I didn't watch the entire Big 12 media day press conference online, but I did watch part of it. The funniest part came early on. As Bo Pelini was off being interviewed by Fox Sports (or some high falootin' media outfit), the OWH's Lee Barfknecht and Big 12 media dude Wendell Barnhouse tried to keep Husker fans entertained by discussing the upcoming Nebraska football season.
The best part of the conversation was what they didn't say. Being the professionals that they are, both managed to talk for around 10-15 minutes without once saying the words "Big 10", despite talking about it at length and Barfknecht's comment that it was one of the biggest stories of his career.
Clearly they were informed ahead of time - no Big 10 talk - a theme that continued when Pelini's first comment was that he would take no questions about the conference change, but would focus instead on the Big 12 conference. Reporters played along, perfectly happy not to rock the boat too much. They handed Pelini a couple of softball questions about what Pelini was doing to prepare the team for their last year in the Big 12, and what problems, if any, Nebraska might face while on the road.
It makes sense, though, avoiding the Big 10 talk. Nebraska has a year left in the Big 12, and it's shaping up to be an exciting year. There's plenty of time to talk about the future (a future we'll know a lot more about when the Big 10 meets in a couple weeks), so why worry about it now?
Consider also that anything Pelini might have said about joining the Big 10 would be used against him throughout the season. Something as simple as "We're excited about the change" could easily be manipulated into "Nebraska is eager to leave and hates the Big 12" by both coaches and fans. The right thing was to avoid it, and he did.
Instead, he (mostly) stuck to the football team. There was a question about the "Red Out" video, and we discovered that Pelini didn't know anything about it until after it's release. It's understandable he didn't like it - too much focus on a single opponent when there is a full season to play. (Funny that it's considered controversial. The SEC media days dealt with unscrupulous agents as pimps and the players who may or may not be involved with them. The Big 12 gets itself into a tizzy over an online video. Did I mention it's a boring conference?)
Out of all Pelini's comments about the football team, one stands out that ought to have Husker fans even more excited about the 2010 season. With regards to Nebraska's offensive line, Pelini said:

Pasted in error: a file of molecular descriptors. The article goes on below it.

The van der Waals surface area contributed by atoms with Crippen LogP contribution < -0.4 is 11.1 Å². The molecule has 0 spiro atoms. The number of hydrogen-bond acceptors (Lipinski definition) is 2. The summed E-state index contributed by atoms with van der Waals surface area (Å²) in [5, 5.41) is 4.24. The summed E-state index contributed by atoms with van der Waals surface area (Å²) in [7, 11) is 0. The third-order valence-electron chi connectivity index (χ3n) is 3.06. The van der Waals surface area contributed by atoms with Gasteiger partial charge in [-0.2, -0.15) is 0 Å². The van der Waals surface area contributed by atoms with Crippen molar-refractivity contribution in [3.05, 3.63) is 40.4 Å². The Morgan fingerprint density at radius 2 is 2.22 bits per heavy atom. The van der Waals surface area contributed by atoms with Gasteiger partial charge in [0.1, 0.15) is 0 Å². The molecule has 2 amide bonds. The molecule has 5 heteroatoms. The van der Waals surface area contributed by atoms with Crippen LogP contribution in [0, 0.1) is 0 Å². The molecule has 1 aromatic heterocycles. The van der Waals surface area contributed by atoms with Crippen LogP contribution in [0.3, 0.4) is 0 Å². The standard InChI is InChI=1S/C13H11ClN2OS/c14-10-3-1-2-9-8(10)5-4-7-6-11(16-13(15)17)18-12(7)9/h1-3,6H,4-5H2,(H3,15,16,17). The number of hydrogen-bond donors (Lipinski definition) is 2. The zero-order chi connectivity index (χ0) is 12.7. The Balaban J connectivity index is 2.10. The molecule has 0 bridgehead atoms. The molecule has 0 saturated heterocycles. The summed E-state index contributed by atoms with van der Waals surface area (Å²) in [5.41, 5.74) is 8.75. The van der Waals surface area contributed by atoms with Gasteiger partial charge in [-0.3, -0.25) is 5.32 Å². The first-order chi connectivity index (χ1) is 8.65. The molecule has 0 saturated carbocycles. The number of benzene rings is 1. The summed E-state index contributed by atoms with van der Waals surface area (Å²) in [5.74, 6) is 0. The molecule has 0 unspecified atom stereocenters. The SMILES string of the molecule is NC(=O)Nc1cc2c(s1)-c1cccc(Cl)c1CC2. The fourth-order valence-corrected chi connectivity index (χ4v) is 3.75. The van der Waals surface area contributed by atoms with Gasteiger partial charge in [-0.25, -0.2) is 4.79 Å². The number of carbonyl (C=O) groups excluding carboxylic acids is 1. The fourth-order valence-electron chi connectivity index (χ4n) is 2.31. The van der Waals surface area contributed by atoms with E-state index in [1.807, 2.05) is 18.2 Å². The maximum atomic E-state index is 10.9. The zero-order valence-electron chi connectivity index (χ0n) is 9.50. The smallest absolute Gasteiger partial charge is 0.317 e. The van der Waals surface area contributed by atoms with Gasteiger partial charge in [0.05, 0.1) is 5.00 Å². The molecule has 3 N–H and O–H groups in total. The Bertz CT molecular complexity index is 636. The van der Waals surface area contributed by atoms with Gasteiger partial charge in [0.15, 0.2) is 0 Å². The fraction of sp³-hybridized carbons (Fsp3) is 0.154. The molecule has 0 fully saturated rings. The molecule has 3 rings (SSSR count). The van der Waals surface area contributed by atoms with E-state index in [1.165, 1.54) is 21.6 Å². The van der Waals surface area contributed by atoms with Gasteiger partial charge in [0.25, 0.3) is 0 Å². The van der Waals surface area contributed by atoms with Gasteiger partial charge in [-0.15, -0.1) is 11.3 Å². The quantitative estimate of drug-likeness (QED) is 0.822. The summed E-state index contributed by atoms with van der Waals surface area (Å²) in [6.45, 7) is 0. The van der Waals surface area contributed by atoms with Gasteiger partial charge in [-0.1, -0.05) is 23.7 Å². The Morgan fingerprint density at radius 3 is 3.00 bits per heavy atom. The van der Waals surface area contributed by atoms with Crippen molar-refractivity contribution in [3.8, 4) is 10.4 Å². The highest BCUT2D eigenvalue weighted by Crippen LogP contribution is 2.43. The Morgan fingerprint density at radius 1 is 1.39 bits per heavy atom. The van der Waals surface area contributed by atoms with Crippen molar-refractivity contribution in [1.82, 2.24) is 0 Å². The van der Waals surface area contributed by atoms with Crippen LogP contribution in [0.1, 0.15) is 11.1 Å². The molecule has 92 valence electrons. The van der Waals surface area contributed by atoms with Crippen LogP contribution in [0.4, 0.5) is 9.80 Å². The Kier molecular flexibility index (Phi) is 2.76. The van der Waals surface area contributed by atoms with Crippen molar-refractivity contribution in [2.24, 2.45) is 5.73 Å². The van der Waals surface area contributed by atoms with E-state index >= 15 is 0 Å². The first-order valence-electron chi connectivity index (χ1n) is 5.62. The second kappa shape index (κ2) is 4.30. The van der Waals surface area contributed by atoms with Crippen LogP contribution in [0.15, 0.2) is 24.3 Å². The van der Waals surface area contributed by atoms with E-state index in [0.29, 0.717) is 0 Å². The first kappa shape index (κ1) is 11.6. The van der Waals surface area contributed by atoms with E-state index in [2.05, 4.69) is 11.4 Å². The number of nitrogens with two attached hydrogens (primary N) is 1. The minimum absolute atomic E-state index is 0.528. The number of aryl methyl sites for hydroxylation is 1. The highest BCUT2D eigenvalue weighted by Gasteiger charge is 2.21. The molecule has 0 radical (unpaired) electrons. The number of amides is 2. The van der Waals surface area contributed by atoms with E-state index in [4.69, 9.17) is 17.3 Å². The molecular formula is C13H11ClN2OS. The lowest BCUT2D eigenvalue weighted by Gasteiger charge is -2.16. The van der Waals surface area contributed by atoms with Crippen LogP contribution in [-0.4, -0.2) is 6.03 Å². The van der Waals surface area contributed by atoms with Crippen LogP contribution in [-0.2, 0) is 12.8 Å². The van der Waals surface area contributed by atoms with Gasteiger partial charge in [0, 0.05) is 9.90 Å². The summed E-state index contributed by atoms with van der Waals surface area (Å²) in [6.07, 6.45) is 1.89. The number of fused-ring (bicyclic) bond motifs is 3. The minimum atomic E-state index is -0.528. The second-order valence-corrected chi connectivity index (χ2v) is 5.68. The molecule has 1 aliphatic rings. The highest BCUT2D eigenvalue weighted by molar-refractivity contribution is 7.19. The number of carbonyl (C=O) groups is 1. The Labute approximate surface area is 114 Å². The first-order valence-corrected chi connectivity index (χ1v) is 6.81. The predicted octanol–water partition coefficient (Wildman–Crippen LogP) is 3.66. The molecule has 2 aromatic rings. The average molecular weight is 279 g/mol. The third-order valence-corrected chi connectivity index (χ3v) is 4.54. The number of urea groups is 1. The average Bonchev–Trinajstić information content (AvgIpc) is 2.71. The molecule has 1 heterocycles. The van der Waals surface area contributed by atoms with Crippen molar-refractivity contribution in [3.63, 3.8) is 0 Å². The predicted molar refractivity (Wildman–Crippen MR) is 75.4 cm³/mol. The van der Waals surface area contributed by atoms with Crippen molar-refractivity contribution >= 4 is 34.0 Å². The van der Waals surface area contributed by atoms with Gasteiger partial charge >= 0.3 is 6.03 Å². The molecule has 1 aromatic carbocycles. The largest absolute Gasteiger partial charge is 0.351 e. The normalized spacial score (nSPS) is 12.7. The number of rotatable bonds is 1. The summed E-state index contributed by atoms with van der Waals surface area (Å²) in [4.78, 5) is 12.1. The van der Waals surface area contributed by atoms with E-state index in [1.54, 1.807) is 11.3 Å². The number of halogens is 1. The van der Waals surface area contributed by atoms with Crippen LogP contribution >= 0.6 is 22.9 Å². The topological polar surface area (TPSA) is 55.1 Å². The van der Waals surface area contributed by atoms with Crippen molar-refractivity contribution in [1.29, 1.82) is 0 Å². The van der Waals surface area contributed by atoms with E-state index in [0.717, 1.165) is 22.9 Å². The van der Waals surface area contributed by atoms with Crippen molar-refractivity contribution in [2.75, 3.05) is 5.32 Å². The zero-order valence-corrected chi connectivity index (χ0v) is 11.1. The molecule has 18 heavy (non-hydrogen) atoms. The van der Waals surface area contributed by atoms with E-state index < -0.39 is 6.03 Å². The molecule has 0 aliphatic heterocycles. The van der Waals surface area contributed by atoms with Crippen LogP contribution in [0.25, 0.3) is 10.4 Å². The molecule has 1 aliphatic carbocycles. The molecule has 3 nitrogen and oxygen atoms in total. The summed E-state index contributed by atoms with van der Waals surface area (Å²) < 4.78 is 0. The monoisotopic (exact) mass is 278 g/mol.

You saw it at linebacker a couple years ago, and I think it's going to play out the same way on the offensive line this year. We really like our young talent on the offensive line, and we added a couple of young men in the incoming class, and it's nice to have depth at that position because, you know, they pound. They get beat up. I mean, it's a long season, and I think you look across the board, this is the first time that we've had that.
A couple of years ago, Nebraska started the 2008 season with just one returning starter at linebacker, Phillip Dillard. The cupboard was so bare that Cody Glenn switched to linebacker, started, and played well most of the season (until being unfortunately dismissed from the team). Colton Koehler started six games, while Mathew May, Matt Holt, and Blake Lawrence got plenty of playing time.
By the time 2009 rolled around, that set of linebackers had been pretty much replaced. Dillard continued to start and play well, Lawrence's career ended due to concussions, and Holt missed the season due to injury. Koehler and May saw limited action, having been replaced by Will Compton and Sean Fisher who had redshirted the previous season. Now here's Pelini, saying the same should work for the offensive line, namely, that there's plenty of quality and depth so that the offensive line will be a strong unit instead of being blamed for the team's offensive woes.
If that doesn't make you smile a little more, consider that the schedule sets up nicely to get the young guys going early. Games against Western Kentucky and Idaho should allow redshirt freshmen linemen like Jeremiah Sirles, Nick Ash, Cole Pensick, and Brent Qvale to get into games and get some on field experience. A couple may hold the key to a very successful 2010 season.
Nebraska is set at the guard position, with quality and experience in Keith Williams and Ricky Henry. If Qvale can get up to speed quickly, he'll fit well into the rotation and give those two a breather and possibly a chance to heal.
At tackle, someone needs to push Marcel Jones and D.J. Jones to get better or face being replaced. Consider Sirles and newcomer Jemarcus Hardrick as prime candidates to take over starting positions. Nebraska was very weak at tackle last season, and it seriously affected our ability to execute the offense. If there's one area in which an improvement would immensely help the team - there it is.
Bottom line - more quality, more depth, and with an easy early schedule, more experience on the offensive line. If that don't bring a great big smile to your face, I don't know how else to help you.